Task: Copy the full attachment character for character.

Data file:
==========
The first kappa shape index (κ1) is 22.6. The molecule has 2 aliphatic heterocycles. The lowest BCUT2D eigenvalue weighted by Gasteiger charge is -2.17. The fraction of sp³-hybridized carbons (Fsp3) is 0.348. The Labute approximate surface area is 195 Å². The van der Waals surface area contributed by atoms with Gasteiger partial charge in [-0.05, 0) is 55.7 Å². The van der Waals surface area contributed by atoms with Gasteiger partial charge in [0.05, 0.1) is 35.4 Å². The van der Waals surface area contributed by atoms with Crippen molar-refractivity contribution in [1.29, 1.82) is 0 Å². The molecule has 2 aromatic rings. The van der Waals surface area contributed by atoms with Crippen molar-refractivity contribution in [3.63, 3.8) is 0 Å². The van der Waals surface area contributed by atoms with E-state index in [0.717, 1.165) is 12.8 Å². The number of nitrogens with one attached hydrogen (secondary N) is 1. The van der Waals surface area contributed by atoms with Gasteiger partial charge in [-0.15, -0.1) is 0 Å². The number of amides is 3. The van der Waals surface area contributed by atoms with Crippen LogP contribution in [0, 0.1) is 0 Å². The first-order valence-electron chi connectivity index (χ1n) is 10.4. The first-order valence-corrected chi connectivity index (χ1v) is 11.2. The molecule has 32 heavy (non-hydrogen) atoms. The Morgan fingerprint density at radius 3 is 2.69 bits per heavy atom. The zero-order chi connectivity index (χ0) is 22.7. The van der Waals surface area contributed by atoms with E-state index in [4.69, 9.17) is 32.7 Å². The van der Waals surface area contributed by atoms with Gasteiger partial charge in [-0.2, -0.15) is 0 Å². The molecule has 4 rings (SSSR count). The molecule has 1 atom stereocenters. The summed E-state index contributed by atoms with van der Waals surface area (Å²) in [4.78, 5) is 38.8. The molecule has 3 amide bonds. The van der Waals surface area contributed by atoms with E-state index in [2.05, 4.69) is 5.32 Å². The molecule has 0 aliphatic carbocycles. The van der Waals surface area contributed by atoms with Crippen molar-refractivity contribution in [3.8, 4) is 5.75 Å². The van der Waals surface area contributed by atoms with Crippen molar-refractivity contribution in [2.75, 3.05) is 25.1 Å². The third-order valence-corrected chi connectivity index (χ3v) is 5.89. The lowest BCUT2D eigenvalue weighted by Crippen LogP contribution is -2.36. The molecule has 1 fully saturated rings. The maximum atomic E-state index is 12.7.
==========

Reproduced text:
The first kappa shape index (κ1) is 22.6. The molecule has 2 aliphatic heterocycles. The lowest BCUT2D eigenvalue weighted by Gasteiger charge is -2.17. The fraction of sp³-hybridized carbons (Fsp3) is 0.348. The Labute approximate surface area is 195 Å². The van der Waals surface area contributed by atoms with Gasteiger partial charge in [-0.05, 0) is 55.7 Å². The van der Waals surface area contributed by atoms with Gasteiger partial charge in [0.05, 0.1) is 35.4 Å². The van der Waals surface area contributed by atoms with Crippen molar-refractivity contribution in [1.29, 1.82) is 0 Å². The molecule has 2 aromatic rings. The van der Waals surface area contributed by atoms with Crippen molar-refractivity contribution in [3.63, 3.8) is 0 Å². The van der Waals surface area contributed by atoms with E-state index in [0.717, 1.165) is 12.8 Å². The number of nitrogens with one attached hydrogen (secondary N) is 1. The van der Waals surface area contributed by atoms with Gasteiger partial charge in [-0.15, -0.1) is 0 Å². The number of amides is 3. The van der Waals surface area contributed by atoms with Crippen LogP contribution in [0, 0.1) is 0 Å². The first-order valence-electron chi connectivity index (χ1n) is 10.4. The first-order valence-corrected chi connectivity index (χ1v) is 11.2. The molecule has 32 heavy (non-hydrogen) atoms. The Morgan fingerprint density at radius 3 is 2.69 bits per heavy atom. The zero-order chi connectivity index (χ0) is 22.7. The van der Waals surface area contributed by atoms with E-state index in [4.69, 9.17) is 32.7 Å². The van der Waals surface area contributed by atoms with Gasteiger partial charge in [-0.2, -0.15) is 0 Å². The molecule has 4 rings (SSSR count). The molecule has 1 atom stereocenters. The summed E-state index contributed by atoms with van der Waals surface area (Å²) in [4.78, 5) is 38.8. The molecule has 3 amide bonds. The van der Waals surface area contributed by atoms with E-state index in [2.05, 4.69) is 5.32 Å². The molecule has 0 aliphatic carbocycles. The van der Waals surface area contributed by atoms with Crippen molar-refractivity contribution in [3.8, 4) is 5.75 Å². The van der Waals surface area contributed by atoms with Crippen molar-refractivity contribution in [2.75, 3.05) is 25.1 Å². The third-order valence-corrected chi connectivity index (χ3v) is 5.89. The lowest BCUT2D eigenvalue weighted by Crippen LogP contribution is -2.36. The molecule has 1 fully saturated rings. The maximum atomic E-state index is 12.7.